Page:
Both phylogenetic and substitution pattern methods were use to detect recombination events. The phylogenetic methods rely on the examination of phylogenetic congruence among genes (for example, [62, 63]). If a gene has been laterally transferred, the phylogenetic relationships depicted by this gene will be different from the species tree. We first applied the method suggested by Susko et al. [34], which tests for the rejection of a set of topologies by a set of orthologous genes using the AU test [64]. When possible (that is, the number of taxa ≤ 7), the trees tested are all the possible unrooted trees (for example, [65]). When a gene rejects a tree that is supported by the majority of the other genes, this gene is considered to have been laterally transferred. We applied this approach to our data sets (except for S. thermophilus, which contains only three taxa), by using as tested topologies the individual gene trees obtained by phyML (general time reversible (GTR) +Γ4+I model of evolution with a BIONJ starting tree) [66], with the addition of the tree obtained with Paup (GTR+Γ4+I model of evolution, neighbor-joining (NJ) starting tree, and a tree-bisection-reconnection (TBR) branch-swapping algorithm) reconstructed from the concatenation of all genes. The site likelihood of each tree was than computed by the program baseml (PAML package) [67] using a GTR+Γ4 model of evolution. The AU test was then applied using Consel [68].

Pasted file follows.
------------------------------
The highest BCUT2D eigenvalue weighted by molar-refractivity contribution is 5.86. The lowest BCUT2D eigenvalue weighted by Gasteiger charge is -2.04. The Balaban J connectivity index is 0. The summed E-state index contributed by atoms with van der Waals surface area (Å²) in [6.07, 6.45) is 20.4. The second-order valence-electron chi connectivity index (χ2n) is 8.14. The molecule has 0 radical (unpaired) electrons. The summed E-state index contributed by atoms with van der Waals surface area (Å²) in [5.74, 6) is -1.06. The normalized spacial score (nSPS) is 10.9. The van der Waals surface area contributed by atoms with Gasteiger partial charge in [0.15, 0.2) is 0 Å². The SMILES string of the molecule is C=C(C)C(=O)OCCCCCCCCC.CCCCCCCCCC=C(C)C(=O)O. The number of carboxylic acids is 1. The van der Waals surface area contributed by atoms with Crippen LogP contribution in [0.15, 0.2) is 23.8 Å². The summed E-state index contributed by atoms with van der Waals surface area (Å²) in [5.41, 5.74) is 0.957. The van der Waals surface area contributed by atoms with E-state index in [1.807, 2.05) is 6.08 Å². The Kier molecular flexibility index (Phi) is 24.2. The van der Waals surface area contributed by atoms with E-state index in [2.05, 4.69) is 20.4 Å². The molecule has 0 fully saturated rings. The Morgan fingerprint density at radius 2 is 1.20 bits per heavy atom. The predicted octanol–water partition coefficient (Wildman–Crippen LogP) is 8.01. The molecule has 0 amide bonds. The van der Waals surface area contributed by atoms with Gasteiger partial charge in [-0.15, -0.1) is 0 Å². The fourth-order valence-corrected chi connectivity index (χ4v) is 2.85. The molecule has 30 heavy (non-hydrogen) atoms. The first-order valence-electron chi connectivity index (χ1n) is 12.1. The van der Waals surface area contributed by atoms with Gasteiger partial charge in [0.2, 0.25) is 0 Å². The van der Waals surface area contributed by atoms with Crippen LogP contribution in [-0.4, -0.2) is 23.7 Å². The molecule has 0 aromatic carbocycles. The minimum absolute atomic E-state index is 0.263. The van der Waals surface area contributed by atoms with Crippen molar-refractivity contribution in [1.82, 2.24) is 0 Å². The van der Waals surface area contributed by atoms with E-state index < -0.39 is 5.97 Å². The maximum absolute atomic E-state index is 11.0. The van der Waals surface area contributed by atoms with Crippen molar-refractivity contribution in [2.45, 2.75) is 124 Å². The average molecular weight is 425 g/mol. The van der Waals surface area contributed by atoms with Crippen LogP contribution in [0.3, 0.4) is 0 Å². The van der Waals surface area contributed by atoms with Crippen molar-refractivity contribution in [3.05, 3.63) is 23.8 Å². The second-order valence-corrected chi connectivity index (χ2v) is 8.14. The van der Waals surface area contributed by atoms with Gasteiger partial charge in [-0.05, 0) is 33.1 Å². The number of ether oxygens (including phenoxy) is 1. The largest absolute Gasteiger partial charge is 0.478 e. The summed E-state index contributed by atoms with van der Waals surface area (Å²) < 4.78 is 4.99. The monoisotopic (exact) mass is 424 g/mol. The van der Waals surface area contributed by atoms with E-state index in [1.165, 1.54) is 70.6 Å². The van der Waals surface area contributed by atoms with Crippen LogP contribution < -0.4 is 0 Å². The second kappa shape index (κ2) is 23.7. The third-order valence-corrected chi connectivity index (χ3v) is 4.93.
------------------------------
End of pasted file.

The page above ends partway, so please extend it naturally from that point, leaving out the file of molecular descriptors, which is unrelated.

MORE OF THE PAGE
As suggested by Susko et al. [34], results (p values for the rejection of each tree) were plotted using heatmaps obtained with R. This approach has the disadvantage of been developed with a test (the AU test) that assesses the rejection of a tree by a gene and not for its acceptance [34]. As a result it is not possible to say if a tree is not rejected because it is not significantly different or because it is simply unresolved. This sort of situation is particularly expected with weakly divergent alignments, and at the opposite spectrum, with saturated alignments. We thus developed and performed a second set of analyses to complement the Susko approach and intended to quantify the amount of supported and incongruent phylogenetic signal between two gene trees. This approach relies on the discovery of well supported conflicting bipartitions (that is, branches that can not be observed in the same tree), as measured by non-parametric bootstrap analysis [69], thus revealing incongruence between gene histories. Support for each bipartition was obtained by bootstrapping a maximum likelihood (ML) tree search using Paup (GTR+Γ4+I model of evolution). Custom-made scripts were then used to find and count well supported (≥90% bootstrap support) conflicting bipartitions between gene trees. Additional to phylogenetic recombination detection, we employed methods specifically developed to detect homologous intragenic recombination. We used the compatibility approach between site histories, based on the pairwise homoplasy index (PHI), developed by Bruen et al. [70] and implemented within the program PhiPack [71]. Bruen et al. have suggested PHI is a more robust and sensitive method than many of the earlier approaches. Additional to the PHI statistic, for comparative purposes, we computed MaxChi [72] and NSS [73]p values for recombination using PhiPack (employing 1,000 permutations).